A number of correlational studies have shown that at the individual level, cannabis use is positively associated with opioid use, misuse, and addiction, whereas at the state level, availability is negatively associated with opioid prescriptions and overdose rates. Many people have responded to this ambiguous situation by asserting that the correlations which fit their marijuana politics represent rigorous causal evidence and those that don’t are just correlations, nothing to see here, let’s move on.
Assuming you actually wanted to know the answer about whether cannabis and opioids are substitutes, and saw science as a tool to learn things rather than prop up your ideology, what would be a rigorous way to test the question? Experimental designs are tough to implement because of the ethical issues surrounding introducing people to addictive drugs. However, my colleague Beth Darnall and I lay out a strategy in the current issue of Addiction that doesn’t present this ethical quandary.
Millions of people are taking prescribed opioids long-term and many of them want to reduce their dose or stop taking them entirely. Tapering protocols have been developed to help such people. Critically, a significant number of these people also use cannabis.
This presents an opportunity: Run a randomized clinical trial on such individuals who are interested in tapering opioids and also measure what happens to their cannabis use if their opioid use changes. Beth did this is a small tapering study which didn’t have the power to assess effects rigorously but demonstrated proof of concept (FWIW, three people quit marijuana use, all of whom had also quit opioid use). With support from PCORI she has now launched a much bigger study in which this question can be addressed within a multi-site randomized trial of opioid tapering.
This isn’t the only route to pushing the science in this area. Ziva Cooper at Columbia is doing inventive experiments on the interaction of opioid use, cannabis use, pain, and drug liking. It’s an intriguing area and good science will out, even if only a minority of people are willing to accept the results whatever they are.
Lenny Bernstein of Washington Post moderated this panel with Vanda Felbab-Brown, me, and Pagan Harleman. The audience and panelists had just watched the first episode of Pagan’s Showtime documentary series The Trade.
The synthetic opioids – usually referred to both in the press and by law enforcement as “fentanyl” – have now outstripped not only the prescription opioids such as oxycodone but also heroin in terms of overdose deaths, and (as you can see below) the trend line is almost vertical.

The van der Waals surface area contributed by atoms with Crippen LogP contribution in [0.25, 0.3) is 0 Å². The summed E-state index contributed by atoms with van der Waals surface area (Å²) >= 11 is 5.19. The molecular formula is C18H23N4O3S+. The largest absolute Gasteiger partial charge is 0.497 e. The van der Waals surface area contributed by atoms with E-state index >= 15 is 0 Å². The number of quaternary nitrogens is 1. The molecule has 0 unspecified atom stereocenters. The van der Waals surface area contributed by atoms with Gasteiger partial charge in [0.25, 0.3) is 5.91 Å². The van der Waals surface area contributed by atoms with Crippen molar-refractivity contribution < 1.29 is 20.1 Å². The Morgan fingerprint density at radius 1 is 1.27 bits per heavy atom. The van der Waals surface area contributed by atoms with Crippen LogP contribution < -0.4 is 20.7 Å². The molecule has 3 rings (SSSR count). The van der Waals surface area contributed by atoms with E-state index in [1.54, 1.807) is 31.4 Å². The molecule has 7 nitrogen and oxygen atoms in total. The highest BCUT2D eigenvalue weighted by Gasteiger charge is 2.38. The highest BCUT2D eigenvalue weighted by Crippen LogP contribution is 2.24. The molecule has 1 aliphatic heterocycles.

Keith Humphreys warns of “fentanyl’s potential to permanently alter illegal drug markets.”
Kevin Drum asks about the causes of the change: “Fentanyl has been around for a long time, and only recently has its use become widespread. Why?”
Why, I thought you’d never ask. Settle back; this is a complicated story, and it’s going to take a while to tell. But Keith is right: this is a BFD. So it’s worth understanding. Continue Reading…
There’s been lots of chatter about the cannabis-opioid substitution question.
People whose background is medical research tend to distrust anything that’s not a randomized controlled trial. They point to the positive correlation between cannabis use and opioid use at the individual level, and the fact that opioid deaths continue to rise even where cannabis is most freely available. Their position is, “We don’t know anything about this. Let’s due the clinical studies before taking action.”
But “not taking action” now means continuing to criminalize even the possession of cannabis. If cannabis substitutes for opioids, those laws cost lives: lives that can’t be regained ten years from now, after the clinical-trial results are in.
Moreover, the relevant clinical trials can’t actually be done in the U.S. Continue Reading…
Cary Coglianese and Nancy Nord of the University of Pennsylvania Law School organized a panel called “The Cannabis Conundrum: An Experiment in Federalism or States’ Rights Run Amuck?” with Peter Conti-Brown of Wharton talking about banking regulation and Judge James Colins of the Commonwealth Court talking about a case brought against the Commonwealth by some unsuccessful applicants for growing and distribution licenses under Pennsylvania’s new medical-marijuana program. I’m on (from about 9:45 to about 26:45, aka “too long”) talking about how the states are screwing up legalization and only federal legalization can unscrew it.
Today I had the pleasure and honor of testifying before the Foreign Affairs Committee of the Canadian Senate. It really was a pleasure; the Senators asked precise and perceptive questions and avoided speechifying.
In my oral presentation, I stressed the idea that cannabis prohibition is no longer operationally feasible in the U.S. or Canada, and that we can get the drug under better control if we recognize that fact and create a well-designed system of legal availability, where by “well-designed” I mean a system crafted to provide convenient access to safe and properly labeled cannabis for moderate use by adults, without creating either a commercial industry or a revenue-hungry public enterprise. Any entity devoted to making money from cannabis sales will by its nature be devoted to the spread of cannabis use disorder, since temperate majority of cannabis users are of little commercial value compared to the minority of very heavy users, who account for more than 80% of sales.
Full text after the jump.
Iâ€™ve been puzzled why Richard Thalerâ€™s â€œnudgeâ€ idea attracts such hostility from some people to my political left (including very smart people such as Henry Farrell and Cosma Shalizi). The worst thing you can say about nudging as I understand it is that it’s not very powerful; other than that, nudging is like chicken soup: it can’t do any harm.
So Iâ€™m grateful to Tyler Cowen for clarifying matters for me. Either Cowen or I badly misunderstands Thalerâ€™s idea; if Cowen is right, you can add me to the list of anti-nudgers. But Iâ€™m pretty sure the Cowen is wrong about what Thaler says, and certain that his account confuses things that ought to be distinguished.